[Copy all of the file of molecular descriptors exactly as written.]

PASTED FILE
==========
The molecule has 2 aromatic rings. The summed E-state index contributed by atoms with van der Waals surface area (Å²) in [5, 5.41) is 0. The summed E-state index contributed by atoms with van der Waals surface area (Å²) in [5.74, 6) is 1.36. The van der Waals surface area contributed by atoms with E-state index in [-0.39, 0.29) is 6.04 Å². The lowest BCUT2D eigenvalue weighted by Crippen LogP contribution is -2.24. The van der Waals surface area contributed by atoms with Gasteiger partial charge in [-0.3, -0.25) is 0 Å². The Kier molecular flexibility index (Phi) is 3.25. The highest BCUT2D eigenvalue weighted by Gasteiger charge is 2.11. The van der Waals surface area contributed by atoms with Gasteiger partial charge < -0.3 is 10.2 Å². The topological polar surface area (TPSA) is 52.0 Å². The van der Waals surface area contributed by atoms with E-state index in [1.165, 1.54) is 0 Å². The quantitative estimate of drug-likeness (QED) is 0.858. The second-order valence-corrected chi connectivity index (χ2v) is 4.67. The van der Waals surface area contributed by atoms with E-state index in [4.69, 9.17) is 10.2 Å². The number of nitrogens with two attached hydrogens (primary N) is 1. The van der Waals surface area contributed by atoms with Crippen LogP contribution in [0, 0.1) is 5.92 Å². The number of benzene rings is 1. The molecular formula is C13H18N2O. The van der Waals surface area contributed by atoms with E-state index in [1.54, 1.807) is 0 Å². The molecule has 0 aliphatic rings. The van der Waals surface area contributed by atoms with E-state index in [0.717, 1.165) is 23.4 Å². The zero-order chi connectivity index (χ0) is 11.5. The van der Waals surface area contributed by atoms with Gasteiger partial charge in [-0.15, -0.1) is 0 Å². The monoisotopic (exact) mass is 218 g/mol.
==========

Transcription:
The molecule has 2 aromatic rings. The summed E-state index contributed by atoms with van der Waals surface area (Å²) in [5, 5.41) is 0. The summed E-state index contributed by atoms with van der Waals surface area (Å²) in [5.74, 6) is 1.36. The van der Waals surface area contributed by atoms with E-state index in [-0.39, 0.29) is 6.04 Å². The lowest BCUT2D eigenvalue weighted by Crippen LogP contribution is -2.24. The van der Waals surface area contributed by atoms with Gasteiger partial charge in [-0.3, -0.25) is 0 Å². The Kier molecular flexibility index (Phi) is 3.25. The highest BCUT2D eigenvalue weighted by Gasteiger charge is 2.11. The van der Waals surface area contributed by atoms with Gasteiger partial charge < -0.3 is 10.2 Å². The topological polar surface area (TPSA) is 52.0 Å². The van der Waals surface area contributed by atoms with E-state index in [1.165, 1.54) is 0 Å². The quantitative estimate of drug-likeness (QED) is 0.858. The second-order valence-corrected chi connectivity index (χ2v) is 4.67. The van der Waals surface area contributed by atoms with E-state index in [4.69, 9.17) is 10.2 Å². The number of nitrogens with two attached hydrogens (primary N) is 1. The van der Waals surface area contributed by atoms with Crippen LogP contribution in [0, 0.1) is 5.92 Å². The number of benzene rings is 1. The molecular formula is C13H18N2O. The van der Waals surface area contributed by atoms with E-state index in [1.54, 1.807) is 0 Å². The molecule has 0 aliphatic rings. The van der Waals surface area contributed by atoms with E-state index in [0.717, 1.165) is 23.4 Å². The zero-order chi connectivity index (χ0) is 11.5. The van der Waals surface area contributed by atoms with Gasteiger partial charge in [-0.15, -0.1) is 0 Å². The monoisotopic (exact) mass is 218 g/mol.